5 Common Book Marketing Mistakes to Avoid in 2020

Photo: Bill Barber, “1958 Edsel – Lousy Car But Great Planter,” visualhunt.com

 

Guest Post by Desiree Villena

Upon finishing work on your book — and I mean finishing everything, from editing to getting a cover design to actually publishing it — your natural instinct may be to sit back and relax. You’ve worked very hard, so at this point you’d just like to watch as readers come pouring in. But of course, your job’s not over yet: you still have to put your work out there to your potential audience before they can buy it.

Book marketing is far from a breeze — especially not in our media-saturated world. Whether you’re going down the traditional or indie publishing route, you’re going to have to put in some work. If you’re taking the latter approach in particular, it’s natural to be overwhelmed by all you have to do. And that’s when you make mistakes.

To help you succeed with this daunting task, here are five common book marketing mistakes that you can easily avoid!

Mistake #1: Trying to market to everyone

Very few products — books or otherwise — are bought by everyone. Generic things like toothpaste are quite universal, but even then, consumers will have preferences and distinctions. We have toothpastes for children and for adults, for whitening and for gum health, with extra mint flavor and with activated charcoal — the list goes on and on. Apply this same line of thinking to books and you’ll see that readers can be segmented into groups, a few of which will have much more interest in your book than others.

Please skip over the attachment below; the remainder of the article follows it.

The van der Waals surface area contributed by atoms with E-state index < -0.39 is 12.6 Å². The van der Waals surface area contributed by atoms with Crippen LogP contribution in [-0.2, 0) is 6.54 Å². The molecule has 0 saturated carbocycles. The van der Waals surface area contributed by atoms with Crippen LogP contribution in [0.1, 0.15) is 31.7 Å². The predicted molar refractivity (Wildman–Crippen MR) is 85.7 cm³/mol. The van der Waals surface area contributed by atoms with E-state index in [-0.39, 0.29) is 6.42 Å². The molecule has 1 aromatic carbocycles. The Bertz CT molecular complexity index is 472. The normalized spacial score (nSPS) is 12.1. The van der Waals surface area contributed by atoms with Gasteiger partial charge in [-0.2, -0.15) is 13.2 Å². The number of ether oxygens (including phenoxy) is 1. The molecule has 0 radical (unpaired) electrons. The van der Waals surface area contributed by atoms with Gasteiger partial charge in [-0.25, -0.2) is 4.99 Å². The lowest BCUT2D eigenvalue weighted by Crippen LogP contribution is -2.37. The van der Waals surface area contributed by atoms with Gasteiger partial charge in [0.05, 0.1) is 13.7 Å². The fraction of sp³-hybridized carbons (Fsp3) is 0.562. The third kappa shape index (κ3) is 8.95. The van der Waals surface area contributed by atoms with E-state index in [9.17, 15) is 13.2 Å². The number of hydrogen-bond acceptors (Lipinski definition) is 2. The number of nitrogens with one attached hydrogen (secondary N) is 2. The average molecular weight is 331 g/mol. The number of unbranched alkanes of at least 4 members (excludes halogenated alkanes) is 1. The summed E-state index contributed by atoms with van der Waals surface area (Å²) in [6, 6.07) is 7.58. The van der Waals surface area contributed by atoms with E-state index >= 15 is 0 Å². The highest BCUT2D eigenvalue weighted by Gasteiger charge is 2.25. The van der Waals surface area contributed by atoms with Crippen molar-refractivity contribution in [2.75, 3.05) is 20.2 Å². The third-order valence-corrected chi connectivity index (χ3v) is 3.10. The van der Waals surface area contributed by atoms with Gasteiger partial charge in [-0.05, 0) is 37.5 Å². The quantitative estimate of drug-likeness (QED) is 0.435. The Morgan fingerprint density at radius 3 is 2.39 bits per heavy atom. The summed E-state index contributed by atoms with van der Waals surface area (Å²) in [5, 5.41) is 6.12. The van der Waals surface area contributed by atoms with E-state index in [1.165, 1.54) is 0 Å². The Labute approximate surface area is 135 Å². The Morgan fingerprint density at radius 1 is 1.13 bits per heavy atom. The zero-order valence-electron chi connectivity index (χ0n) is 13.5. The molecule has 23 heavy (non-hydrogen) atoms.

Thus, the important thing is to find, understand, and target those readers. Be specific about who you’re targeting. For instance, if you’re writing a nonfiction book on the psychology of children, ask yourself which groups of parents will want to read it. Will they be younger parents who are having kids the first time? Or will it be single parents who take a particular interest in your work?

This may affect some of your writing, but more importantly, it’ll help you reach the right groups of people when you promote your book. Fortunately, specificity doesn’t limit your potential reader base; in fact, it gives your book a unique and intriguing perspective that sets it apart from your competition.

Mistake #2: Doing a bit of everything

If you try to do a bit of everything, you’re fully committed to nothing. As with the previous mistake, authors tend to be overwhelmed by all the marketing choices available to us. To maximize your visibility, you’re often inclined to be on every social media platform and have ads everywhere, from Facebook to BookBub. You may also try to organize offline meet-ups, live events on social media, email marketing campaigns, and newsletter swaps with other authors.

You will fall into the trap of overworking yourself with this ever-expanding to-do list. What’s worse, when you’re occupied by so many things, it’s hard to take stock and examine any one strategy, in order to see how it’s doing and figure out what’s working and what could be improved.

One tactic that might help here is copying the strategies of authors who write books in the same genre as you. Say you’re a mental health professional who is publishing a book on social anxiety — consider going live on Facebook or creating forums on your site regarding this issue, where you can offer your expertise! On the flip side, Twitter’s character limit won’t provide you with the same opportunity to discuss things in depth, and you might discover that your target readers don’t “hang out” there. It’s thus better to make use of the spaces where more potential readers are active.